Estonia:Legislation

Estonia:Glossary

 

Geographical Accessibility

In organisation of study, the state, school owners and schools follow the principle that quality general education must be equally accessible to all persons irrespective of their social and economic background, nationality, gender, place of residence or special educational need.

A rural municipality or city shall provide a child subject to the duty to attend school, whose place of residence is located in the administrative territory of the rural municipality or city, with the opportunity to perform the duty to attend school and obtain basic education according to the relevant curriculum. In order to do that, the local municipality determines which school is a child’s school of residence. When determining the school of residence, closeness of home to school, attendance of the same family’s children of the same school and, if possible, parents’ wishes are taken into account.

At the request of a parent, a rural municipality or a city shall provide the child of a representative of a foreign country or international organisation accredited to the Republic of Estonia who resides in the rural municipality or city with opportunities for the acquisition of basic education in the school of residence.

At least 80% of the students for whom a basic school is the school of residence may not spend more than 60 minutes for getting to school. Students’ travel to school and back is organised by local municipalities – bearing in mind that the distance walked by a student may not exceed 3km.

A student acquiring basic education may be taught by way of home educating at the request of a parent or for health reasons.

A rural municipality or city shall provide persons aged 17 years or older, who have not acquired basic education and whose place of residence is located in the rural municipality or city with opportunities for the acquisition of basic education by way of non-stationary studies.

Admission Requirements and Choice of School

Children who are in an age of compulsory school attendance are subject to the obligation to attend school. Children who have attained 7 years of age by 1 October of the current year are subject to the obligation to attend school. Students are subject to the obligation to attend school until they acquire basic education or attain 17 years of age.

In pre-school child care institutions the school-readiness of children is assessed. A preschool child care institution issues a readiness for school card to a child who has completed the curriculum of the preschool institution that describes the results of the development of the child from cognitive, physical and social aspects. A parent submits the readiness for school card to the school where the child commences his or her compulsory school attendance.

Children below the age of compulsory school attendance can also commence school studies if the parent so wishes and if the counselling committee or the child care institution that the child attends has assessed the child’s readiness for school and has recommended commencement of school studies.

A school is required to admit all persons subject to the duty to attend school who have expressed such desire and for whom the school is the school of residence. Students are admitted to a school of residence without admission tests. Parents are free to choose a school for their children subject to the obligation to attend school outside their place of residence if vacant places in that school are available. Some schools with profound studies which admit children all over the state may organise admission tests for the candidates to find out their capabilities and talents.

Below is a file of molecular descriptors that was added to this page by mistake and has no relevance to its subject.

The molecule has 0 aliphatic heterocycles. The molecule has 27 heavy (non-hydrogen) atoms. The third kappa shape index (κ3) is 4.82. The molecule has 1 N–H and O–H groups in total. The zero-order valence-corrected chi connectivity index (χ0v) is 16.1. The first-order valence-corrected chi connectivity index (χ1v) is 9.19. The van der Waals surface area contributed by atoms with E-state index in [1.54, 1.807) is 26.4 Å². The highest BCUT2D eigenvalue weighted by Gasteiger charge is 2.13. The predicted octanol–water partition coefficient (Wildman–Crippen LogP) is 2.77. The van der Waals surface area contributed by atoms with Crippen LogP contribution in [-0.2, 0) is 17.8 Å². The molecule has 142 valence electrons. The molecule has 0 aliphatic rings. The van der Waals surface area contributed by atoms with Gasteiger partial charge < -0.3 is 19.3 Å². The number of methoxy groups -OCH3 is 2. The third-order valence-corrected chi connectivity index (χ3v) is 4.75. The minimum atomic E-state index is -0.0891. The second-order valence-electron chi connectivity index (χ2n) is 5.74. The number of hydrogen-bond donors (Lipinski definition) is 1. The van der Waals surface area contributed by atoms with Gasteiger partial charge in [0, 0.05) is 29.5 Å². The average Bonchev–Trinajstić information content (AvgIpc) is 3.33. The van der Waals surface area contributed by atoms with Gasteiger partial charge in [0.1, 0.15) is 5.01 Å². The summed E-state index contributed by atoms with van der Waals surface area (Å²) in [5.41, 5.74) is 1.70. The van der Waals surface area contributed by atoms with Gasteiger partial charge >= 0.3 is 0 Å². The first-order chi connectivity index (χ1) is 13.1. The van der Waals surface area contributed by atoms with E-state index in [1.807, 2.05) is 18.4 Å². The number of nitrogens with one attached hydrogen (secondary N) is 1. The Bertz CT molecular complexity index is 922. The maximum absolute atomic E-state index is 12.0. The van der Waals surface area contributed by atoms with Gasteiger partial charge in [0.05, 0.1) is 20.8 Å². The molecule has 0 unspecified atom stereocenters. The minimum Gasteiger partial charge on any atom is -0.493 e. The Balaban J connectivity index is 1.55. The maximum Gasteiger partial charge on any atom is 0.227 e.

In private schools a teachers’ council can also establish additional conditions for admitting students.

A parent of a child who, due to his or her state of health, has not achieved the readiness for school required for commencement of studies by the time of reaching the age of compulsory school attendance, may submit to the counselling committee an application for the postponement of the commencement of performance of the duty to attend school by one year. The conditions and procedures for satisfying an application are established by the Minister of Social Affairs.

In case of a student who has arrived from a foreign school or a student who has studied under a different curriculum, the teachers’ council will decide the appropriate grade in which the student continues his or her studies, considering the age of the student and the education acquired so far according to ISCED 1997. A student who had studied in an Estonian school before the departure to a foreign country shall, upon return, continue in the same grade in which the student would have been if he or she had been transferred to the next grade after each academic year. Upon a parent’s request, the student may continue studies in a lower grade.

A student subject to compulsory school attendance shall be excluded from school if a parent has submitted the respective application to the school or if the student has commenced the acquisition of education in another school or in a foreign educational institution. A student who, on a temporary basis, acquires education in a foreign educational institution, shall not be excluded from the list of the students of the school during the standard period of study if home educating is applied to the student.

Age Levels and Grouping of Students